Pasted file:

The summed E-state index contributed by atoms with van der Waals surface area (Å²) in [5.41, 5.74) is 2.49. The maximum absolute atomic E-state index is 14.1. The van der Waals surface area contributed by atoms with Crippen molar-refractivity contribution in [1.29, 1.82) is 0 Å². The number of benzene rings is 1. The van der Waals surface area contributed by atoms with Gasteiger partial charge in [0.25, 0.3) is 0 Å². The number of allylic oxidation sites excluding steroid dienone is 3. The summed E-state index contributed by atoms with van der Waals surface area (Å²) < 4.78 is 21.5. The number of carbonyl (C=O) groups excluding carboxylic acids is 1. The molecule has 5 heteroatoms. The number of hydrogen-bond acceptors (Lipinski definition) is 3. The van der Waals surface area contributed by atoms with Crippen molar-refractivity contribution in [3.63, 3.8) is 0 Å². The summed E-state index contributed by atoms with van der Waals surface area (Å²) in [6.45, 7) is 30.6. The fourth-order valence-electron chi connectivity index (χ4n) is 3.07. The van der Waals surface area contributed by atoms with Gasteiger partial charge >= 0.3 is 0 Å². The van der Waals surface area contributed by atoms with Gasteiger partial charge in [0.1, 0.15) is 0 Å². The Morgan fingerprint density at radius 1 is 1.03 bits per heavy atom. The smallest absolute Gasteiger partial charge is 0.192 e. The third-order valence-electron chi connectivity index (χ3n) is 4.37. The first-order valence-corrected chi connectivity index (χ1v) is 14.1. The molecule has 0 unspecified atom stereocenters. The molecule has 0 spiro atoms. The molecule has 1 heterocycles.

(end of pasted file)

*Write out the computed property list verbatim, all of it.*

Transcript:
The summed E-state index contributed by atoms with van der Waals surface area (Å²) in [5.41, 5.74) is 2.49. The maximum absolute atomic E-state index is 14.1. The van der Waals surface area contributed by atoms with Crippen molar-refractivity contribution in [1.29, 1.82) is 0 Å². The number of benzene rings is 1. The van der Waals surface area contributed by atoms with Gasteiger partial charge in [0.25, 0.3) is 0 Å². The number of allylic oxidation sites excluding steroid dienone is 3. The summed E-state index contributed by atoms with van der Waals surface area (Å²) < 4.78 is 21.5. The number of carbonyl (C=O) groups excluding carboxylic acids is 1. The molecule has 5 heteroatoms. The number of hydrogen-bond acceptors (Lipinski definition) is 3. The van der Waals surface area contributed by atoms with Crippen molar-refractivity contribution in [3.63, 3.8) is 0 Å². The summed E-state index contributed by atoms with van der Waals surface area (Å²) in [6.45, 7) is 30.6. The fourth-order valence-electron chi connectivity index (χ4n) is 3.07. The van der Waals surface area contributed by atoms with Gasteiger partial charge >= 0.3 is 0 Å². The van der Waals surface area contributed by atoms with Gasteiger partial charge in [0.1, 0.15) is 0 Å². The Morgan fingerprint density at radius 1 is 1.03 bits per heavy atom. The smallest absolute Gasteiger partial charge is 0.192 e. The third-order valence-electron chi connectivity index (χ3n) is 4.37. The first-order valence-corrected chi connectivity index (χ1v) is 14.1. The molecule has 0 unspecified atom stereocenters. The molecule has 0 spiro atoms. The molecule has 1 heterocycles.